- Tanzania’s government has banned institutions from using charcoal and firewood for their energy needs.
- Tanzania has lost 16 percent of its forest cover to human-related activities.
- 85 percent of Tanzania’s energy needs are met with charcoal and firewood burning.
To curb the destruction of forests, Tanzania has set a deadline for its own institutions to stop using charcoal and firewood, an ambitious gesture for a country whose 85 percent of energy needs are met through the burning of charcoal and firewood.
As a result of this high dependence on forests for its energy needs, Tanzania’s forests are being depleted at a tremendous pace; 16 percent of forest cover has already been lost to date. At the current rate, Tanzania is losing over 640,429 hectares of forest per year.
The forest loss is mostly blamed on human activities related to unsustainable farming practices, development activities and to meet the huge energy gap.
Demand for charcoal and firewood is pushing the destruction of forests at an extremely high pace. Reforestation efforts are falling behind the growing demand for energy which is been met by charcoal and firewood.
To paint the grim picture, consider this recent World Bank study that showed Dar es Salaam, Tanzania’s major commercial city, consumes the equivalent of 16 Olympic-sized swimming pools of charcoal every day.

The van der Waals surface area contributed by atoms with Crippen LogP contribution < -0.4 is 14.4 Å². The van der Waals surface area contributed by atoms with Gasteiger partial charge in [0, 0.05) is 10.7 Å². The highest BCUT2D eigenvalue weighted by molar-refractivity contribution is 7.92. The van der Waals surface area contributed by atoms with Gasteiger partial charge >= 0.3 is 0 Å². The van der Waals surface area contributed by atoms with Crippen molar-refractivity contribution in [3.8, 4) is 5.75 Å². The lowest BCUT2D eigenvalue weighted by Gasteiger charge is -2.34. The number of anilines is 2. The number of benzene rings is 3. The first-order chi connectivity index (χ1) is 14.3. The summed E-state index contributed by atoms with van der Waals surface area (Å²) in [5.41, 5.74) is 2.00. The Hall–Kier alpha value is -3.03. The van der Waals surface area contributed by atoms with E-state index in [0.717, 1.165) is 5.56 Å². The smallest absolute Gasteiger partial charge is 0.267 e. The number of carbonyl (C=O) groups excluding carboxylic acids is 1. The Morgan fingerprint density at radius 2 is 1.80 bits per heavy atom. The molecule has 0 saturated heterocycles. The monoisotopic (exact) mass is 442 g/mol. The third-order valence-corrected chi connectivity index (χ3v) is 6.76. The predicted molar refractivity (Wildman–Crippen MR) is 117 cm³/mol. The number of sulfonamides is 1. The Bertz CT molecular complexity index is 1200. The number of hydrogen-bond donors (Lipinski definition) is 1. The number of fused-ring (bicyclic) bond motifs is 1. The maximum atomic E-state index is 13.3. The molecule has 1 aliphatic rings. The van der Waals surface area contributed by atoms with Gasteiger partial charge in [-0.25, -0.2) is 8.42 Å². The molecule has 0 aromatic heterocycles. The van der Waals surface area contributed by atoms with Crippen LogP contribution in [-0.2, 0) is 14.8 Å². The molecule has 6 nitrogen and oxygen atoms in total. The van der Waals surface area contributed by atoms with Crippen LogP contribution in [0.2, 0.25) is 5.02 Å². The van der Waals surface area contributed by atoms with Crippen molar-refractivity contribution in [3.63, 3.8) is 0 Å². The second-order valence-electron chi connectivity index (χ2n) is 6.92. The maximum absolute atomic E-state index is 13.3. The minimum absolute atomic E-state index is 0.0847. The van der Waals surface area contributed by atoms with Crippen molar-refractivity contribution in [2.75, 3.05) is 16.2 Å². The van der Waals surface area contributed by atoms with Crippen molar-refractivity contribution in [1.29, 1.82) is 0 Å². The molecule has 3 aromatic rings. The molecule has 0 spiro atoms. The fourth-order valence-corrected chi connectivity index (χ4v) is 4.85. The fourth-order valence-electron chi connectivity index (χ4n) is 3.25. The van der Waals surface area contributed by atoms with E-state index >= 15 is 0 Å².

Just how big are 16 Olympic swimming pools? Well, the World Bank study says, when put together end to end, they are long enough to connect Paris to London.
In fact, it is the World Bank study that showed 85 percent of Tanzania’s energy needs are met through the burning of charcoal and firewood.
“What’s more, the study found that the country’s charcoal market (circa 2012) exceeded the value of the country’s tea production,” reveals the study.
By comparison, Kenya’s reliance on charcoal and firewood is 70 percent and Uganda I 93 percent, some of the worst rates across East Africa.
This destruction of forests for charcoal and firewood is not isolated to individuals and the private sector, even government organizations and institutions supplement their energy needs with the use of charcoal and firewood.
In 2010, Tanzania launched what was called the Charcoal Project which revealed the magnitude of charcoal demand and the supportive ‘conflicting’ national policies.
In the study titled, “The ‘war on charcoal’ and its paradoxes for Tanzania’s conservation and development,” the author, Mathew Bukhi Mabele, highlights the overwhelming conflict between Tanzania’s national policy and social and financial reality.
“The Tanzanian government policy of severely restricting charcoal production and consumption on a national level drives illegal economic activity and curtails a vital source of revenue for community, regional, and the national government,” shows the report.
The reality on the ground is that charcoal is the main source of energy in Tanzania and as such, any attempts to ban its use results in the rise of a black market. Now, ten years later, the government has decided to set a good example by itself stopping the use of charcoal in its institutions.